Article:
Diffusion of hydrophilic organic micropollutants in granular activated carbon with different pore sizes
Piai, Laura ; Dykstra, Jouke E. ; Adishakti, Mahesa G. ; Blokland, Marco ; Langenhoff, Alette A.M. ; Wal, Albert van der - \ 2019
Water Research 162 (2019). - ISSN 0043-1354 - p. 518 - 527.
Activated carbon - Adsorption kinetics - Hydrophilic micropollutants - Intra-particle diffusion - Pore diffusion
Hydrophilic organic micropollutants are commonly detected in source water used for drinking water production. Effective technologies to remove these micropollutants from water include adsorption onto granular activated carbon in fixed-bed filters. The rate-determining step in adsorption using activated carbon is usually the adsorbate diffusion inside the porous adsorbent. The presence of mesopores can facilitate diffusion, resulting in higher adsorption rates. We used two different types of granular activated carbon, with and without mesopores, to study the adsorption rate of hydrophilic micropollutants. Furthermore, equilibrium studies were performed to determine the affinity of the selected micropollutants for the activated carbons. A pore diffusion model was applied to the kinetic data to obtain pore diffusion coefficients. We observed that the adsorption rate is influenced by the molecular size of the micropollutant as well as the granular activated carbon pore size.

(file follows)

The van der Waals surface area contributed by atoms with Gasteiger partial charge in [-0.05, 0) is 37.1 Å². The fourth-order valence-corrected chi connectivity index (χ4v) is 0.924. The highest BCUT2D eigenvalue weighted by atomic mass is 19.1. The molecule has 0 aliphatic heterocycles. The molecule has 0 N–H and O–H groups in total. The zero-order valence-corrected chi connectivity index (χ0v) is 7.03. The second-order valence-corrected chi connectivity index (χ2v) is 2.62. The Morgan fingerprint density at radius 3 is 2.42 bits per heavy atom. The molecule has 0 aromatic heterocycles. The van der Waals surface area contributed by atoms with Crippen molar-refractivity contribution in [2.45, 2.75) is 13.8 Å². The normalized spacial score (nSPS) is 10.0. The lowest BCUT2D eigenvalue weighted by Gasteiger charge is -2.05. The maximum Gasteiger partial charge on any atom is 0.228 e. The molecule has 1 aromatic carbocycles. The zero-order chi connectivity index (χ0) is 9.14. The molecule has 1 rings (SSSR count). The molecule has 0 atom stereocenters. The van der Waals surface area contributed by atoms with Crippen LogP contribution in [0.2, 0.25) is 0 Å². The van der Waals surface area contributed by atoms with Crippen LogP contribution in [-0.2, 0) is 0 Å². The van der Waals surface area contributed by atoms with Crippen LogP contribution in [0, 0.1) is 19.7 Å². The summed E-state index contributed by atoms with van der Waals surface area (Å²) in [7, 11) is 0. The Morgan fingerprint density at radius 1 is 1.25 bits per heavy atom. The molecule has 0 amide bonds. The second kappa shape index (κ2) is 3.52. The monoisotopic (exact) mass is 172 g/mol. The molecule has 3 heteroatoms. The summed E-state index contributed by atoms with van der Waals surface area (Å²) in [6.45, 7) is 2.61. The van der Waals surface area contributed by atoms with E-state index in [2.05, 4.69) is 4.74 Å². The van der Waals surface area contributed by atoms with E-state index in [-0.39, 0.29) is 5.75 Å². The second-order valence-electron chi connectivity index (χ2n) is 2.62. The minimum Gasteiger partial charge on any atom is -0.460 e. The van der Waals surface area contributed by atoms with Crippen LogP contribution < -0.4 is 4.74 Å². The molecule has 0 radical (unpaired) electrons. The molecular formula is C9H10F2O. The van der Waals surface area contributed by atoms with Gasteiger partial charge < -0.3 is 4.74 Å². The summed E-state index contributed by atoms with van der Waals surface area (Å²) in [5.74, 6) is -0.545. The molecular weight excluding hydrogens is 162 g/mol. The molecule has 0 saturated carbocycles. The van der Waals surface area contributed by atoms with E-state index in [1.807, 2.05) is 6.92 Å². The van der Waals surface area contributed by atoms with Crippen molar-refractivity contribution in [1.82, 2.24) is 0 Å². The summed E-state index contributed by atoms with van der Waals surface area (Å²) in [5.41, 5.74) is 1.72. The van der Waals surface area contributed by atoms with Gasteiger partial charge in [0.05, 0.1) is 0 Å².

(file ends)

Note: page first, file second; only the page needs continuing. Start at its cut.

Effect of pore size distribution and particle size of porous metal oxides on phosphate adsorption capacity and kinetics
Suresh Kumar, Prashanth ; Korving, Leon ; Keesman, Karel J. ; Loosdrecht, Mark C.M. van; Witkamp, Geert Jan - \ 2019
Chemical Engineering Journal 358 (2019). - ISSN 1385-8947 - p. 160 - 169.
Adsorption kinetics - Diffusion - Particle size - Phosphate adsorption - Pore size distribution - Porous metal oxide
Phosphate is a vital nutrient but its presence in surface waters even at very low concentrations can lead to eutrophication. Adsorption is often suggested as a step for reducing phosphate down to very low concentrations. Porous metal oxides can be used as granular adsorbents that have a high surface area and hence a high adsorption capacity. But from a practical point of view, these adsorbents also need to have good adsorption kinetics. The surface area of such adsorbents comes from pores of varying pore size and the pore size distribution (PSD) of the adsorbents can affect the phosphate adsorption kinetics. In this study, the PSD of 4 different adsorbents was correlated with their phosphate adsorption kinetics. The adsorbents based on iron and aluminium (hydr)oxide were grinded and the adsorption performance was studied as a function of their particle size. This was done to identify diffusion limitations due to the PSD of the adsorbents. The phosphate adsorption kinetics were similar for small particles of all the adsorbents. For larger particles, the adsorbents having pores larger than 10 nm (FSP and DD6) showed faster adsorption than adsorbents with smaller pores (GEH and CFH). Even though micropores (pores < 2 nm) contributed to a higher portion of the adsorbent surface area, pores bigger than 10 nm were needed to increase the rate of adsorption.